Tuesday, July 17, 2018

First Ride Since Bailing Off & a New Understanding of What I Need

"Good judgement comes from experience.
Experience comes from bad Judgement.
And sometimes that bad judgement can be pretty horrific."

Val Geissler, Unbranded

A major down-side to getting bucked off so aggressively, was that I was unable to ride for fifteen days.  Of course, I'm very lucky it's not more, but still, it slowed me down and limited me to groundwork.  It would have been better for my confidence to have gotten right back on, but that wasn't possible.

To recap: the body bruising was wide-spread, but most of the pain was in the ribs & liver.  I was on Motrin day and night.  When the ribs started to feel a little better, I stopped the Motrin, and that's when I felt the hip and knee pain.  A few days ago, the knee pain all but disappeared, but the hip pain remains.  Kind of reminds me of last winter when I fell on ice.

Oh, and I almost forgot, while I was on vacation with my kids, I was stung by a hornet on my good arm--and had a bad allergic reaction with lots of swelling.  Five days later, it's still swollen and itchy!  Arghhhhh!

But anyway, all that aside, today was my day to get back on a horse, and I was surprised to find some real self-doubt lingering around.

I chose Cowboy, rather than Leah, since I'm still on the mend, and don't want to get myself into a situation I'm physically unprepared to handle.  But even with Cowboy, the doubts lingered, so I started going down a list of things, in my mind, that might be causing the fear:

Is it a BALANCE issue?  I reminded myself that I have good balance and can ride my horse bareback at every gait.  I can also go from a standing position to a legs crossed sitting position, and up again--without holding onto anything. (I read somewhere that that's a good test of longevity.)

Skill?  I have enough balance and skill, or a better word, experience, to have survived spinning, bucking, and bucking and running--bucking that was so hard, mind you, that my tailbone is still quite sore.  But I was able to navigate all that to the rail, pull her head around, swing myself off with my right arm and land on my feet. (pat self on back again.)

Judgement?  Ah, this is where I couldn't quite assuage myself.  As I was leading Cowboy to the mounting block, I thought back at all the many, many, many times I mounted a horse who was giving me signs that it needed something more--but I mounted anyway and took my chances in saddle.  It always worked out--until the day it didn't.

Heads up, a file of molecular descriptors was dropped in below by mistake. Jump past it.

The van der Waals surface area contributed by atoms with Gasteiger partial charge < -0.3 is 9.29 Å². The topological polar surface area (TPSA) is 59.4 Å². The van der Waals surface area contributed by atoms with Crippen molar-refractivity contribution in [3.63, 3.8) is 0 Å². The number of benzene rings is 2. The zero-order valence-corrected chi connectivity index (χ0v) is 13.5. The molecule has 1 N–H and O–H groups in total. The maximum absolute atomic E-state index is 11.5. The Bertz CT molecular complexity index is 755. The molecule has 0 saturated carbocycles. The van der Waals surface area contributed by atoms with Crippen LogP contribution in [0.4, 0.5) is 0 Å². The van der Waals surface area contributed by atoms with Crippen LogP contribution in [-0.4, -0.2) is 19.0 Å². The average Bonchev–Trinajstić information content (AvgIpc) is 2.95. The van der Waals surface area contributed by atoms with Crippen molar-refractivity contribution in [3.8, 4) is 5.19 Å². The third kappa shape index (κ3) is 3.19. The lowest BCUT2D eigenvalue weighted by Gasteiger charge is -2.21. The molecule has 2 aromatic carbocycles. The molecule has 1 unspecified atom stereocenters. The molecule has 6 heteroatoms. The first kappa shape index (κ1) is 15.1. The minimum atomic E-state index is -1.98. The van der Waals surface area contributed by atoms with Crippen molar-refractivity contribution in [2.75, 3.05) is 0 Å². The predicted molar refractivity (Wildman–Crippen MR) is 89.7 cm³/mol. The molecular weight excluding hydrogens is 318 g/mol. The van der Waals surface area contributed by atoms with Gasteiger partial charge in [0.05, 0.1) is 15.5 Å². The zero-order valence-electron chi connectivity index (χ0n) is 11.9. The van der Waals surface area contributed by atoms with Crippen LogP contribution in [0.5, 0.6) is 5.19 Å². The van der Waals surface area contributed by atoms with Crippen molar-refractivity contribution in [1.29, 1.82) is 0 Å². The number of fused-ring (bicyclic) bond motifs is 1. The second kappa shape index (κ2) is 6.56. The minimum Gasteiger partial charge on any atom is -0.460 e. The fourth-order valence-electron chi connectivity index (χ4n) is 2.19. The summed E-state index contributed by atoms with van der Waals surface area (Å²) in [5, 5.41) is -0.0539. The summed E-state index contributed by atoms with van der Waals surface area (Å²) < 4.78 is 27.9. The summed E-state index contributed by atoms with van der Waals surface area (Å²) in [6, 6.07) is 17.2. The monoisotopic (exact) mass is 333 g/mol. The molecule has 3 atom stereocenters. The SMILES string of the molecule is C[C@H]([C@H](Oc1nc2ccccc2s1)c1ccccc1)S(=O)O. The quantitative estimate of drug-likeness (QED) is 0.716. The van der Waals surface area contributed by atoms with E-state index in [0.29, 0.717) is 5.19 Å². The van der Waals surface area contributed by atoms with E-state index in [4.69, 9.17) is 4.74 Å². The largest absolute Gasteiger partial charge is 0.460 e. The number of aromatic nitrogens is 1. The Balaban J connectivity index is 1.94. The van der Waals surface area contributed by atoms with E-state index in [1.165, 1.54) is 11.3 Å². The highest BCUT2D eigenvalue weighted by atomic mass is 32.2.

But with Beautiful Girl, I had been wary of that possibility, and I had hired my trainer to be beside me--to be that extra pair of eyes.

Do you think I'm good to mount?  I'd asked her.

But Rebecca wasn't there that day.  And, I wondered what she would have said if she had been there.

I know the answer.  She would have told me no.  No, Beautiful Girl was not in a frame of mind to go to the next step.

I need to work on that judgement part of my life.  It's almost like turning 50-something has dulled it.  Like it's made me more accident prone.  Why?  What has changed that I'm rushing so head-long out of cars, onto horses, around hornets?  Is it just bad luck?  Or, is it a mind too busy multi-tasking and not "present" enough?  Mindful?

I guess from all these questions, I can already see the answer.  My life is demanding I be more present.

So, I swung my leg over Cowboy and off we went bareback--walk, trotting, practicing our turns with no reins.  My tailbone hurt as I tilted my hips back for the stop, but it was a reminder that my life is fragile.  Its preservation demands my attention--not just with horses---but in ALL things.

I have some changes to make.

Wednesday, July 11, 2018

A Traumatized Horse Who Needs Liberty Training


"The Liberty Start is a method of starting and rehabilitating horses that honors free will.  It allows horses to overcome trauma by allowing them to make their own choices and not feel trapped."

There is a reason I started this blog in 2007, and it's because I needed help training a mustang named Beautiful Girl.  "Bee" was a yearling when she came to Spokane with the BLM, and I was volunteering at an event she was brought to called, Ride the West. (They don't have that event anymore, unfortunately.) At the time, I had just moved to Spokane, and I wasn't the least bit interested in adopting a Mustang, but I heard they were there, so I took a break from our club's booth to go see them.  

I wasn't prepared for the sight. Horses, grouped by age, in pens, with number tags around their necks. I was sad for them. As I stood and looked at each one, Beautiful caught my eye, and I was drawn to her.  A volunteer noticed me and started a conversation about her own journey adopting a Mustang and how wonderful it had been.  The next thing I knew, I was in a tent signing papers.

Probably not the best way to go about adopting a Mustang, but sometimes life happens to us--Beautiful Girl definitely happened to me.

The gentling process was quite an adventure.  Bee was so scared--they had left her halter and lead on her, but when I picked up, and held, the end of the lead in my hand, Bee went crashing away right into the panels, as if they weren't even there.  She was terrified.  I started to think I was out of my league.